Unique dive tank with international posibilities
In the Transfo area in Zwevegem, hidden in a buffer basin, there are three old oil tanks. The biggest of these tanks is 17 meters high and 28 meters in diameter. The re-purposing of this tank was a tough but exciting challenge. An international group of young architects embarked on a brainstorming exercise to identify some interesting ideas for the tank. These include an arena theatre, climbing hall and a dive tank similar to the Gasometer in the Landschapspark in Duisburg, the later being the preferred option.
The Dutch-speaking League for Underwater Research and – Sport (NELOS) was immediately convinced by the idea of building a dive tank to repurpose the old oil tank and they started a feasibility study involving market research and economic assessment. From this feasibility study, the dive tank was born. The dive tank was a solution allowing dive courses at greater depths with perfect visibility. Diving in the dive tank is comparable to diving in open water. This solved some issues with diving in Belgium and the Netherlands, which often involves limited visibility. Using the dive tank is a perfect transition between learning in a swimming pool and in open water. It is ideal for preparing the diver safely before he or she dives in choppy or limited visibility sea conditions.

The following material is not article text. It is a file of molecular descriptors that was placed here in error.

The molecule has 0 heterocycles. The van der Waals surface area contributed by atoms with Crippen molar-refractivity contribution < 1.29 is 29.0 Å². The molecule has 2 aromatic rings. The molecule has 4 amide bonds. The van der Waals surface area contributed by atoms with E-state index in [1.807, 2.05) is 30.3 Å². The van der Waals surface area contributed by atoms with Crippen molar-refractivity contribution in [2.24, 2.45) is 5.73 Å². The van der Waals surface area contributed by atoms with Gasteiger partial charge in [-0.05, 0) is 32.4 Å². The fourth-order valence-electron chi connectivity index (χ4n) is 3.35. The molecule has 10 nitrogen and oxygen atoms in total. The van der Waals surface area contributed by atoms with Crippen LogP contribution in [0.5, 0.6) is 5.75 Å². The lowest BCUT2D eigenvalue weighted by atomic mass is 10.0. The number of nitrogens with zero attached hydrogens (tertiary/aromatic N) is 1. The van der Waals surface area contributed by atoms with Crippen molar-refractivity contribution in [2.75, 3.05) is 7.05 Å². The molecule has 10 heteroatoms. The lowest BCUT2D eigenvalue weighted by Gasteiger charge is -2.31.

The dive tank in the former oil tank is build in a way the actual tank is decentralized to the original tank. In this way a space is build between the outer wall and the inner wall who is used as technical space (basement room), entrance hall and cafetaria (ground floor), changing rooms (1st and 2nd floor) and waterfront (3th floor). An elevator and an internal staircase serve the various floors. Daylight comes in through the large air cushion roof. The other floors get a little bit of daylight through the little holes that are made in the outer wall. Non-divers can look in the water through a big window in the entrance hall or through the four little windows in the cafetaria.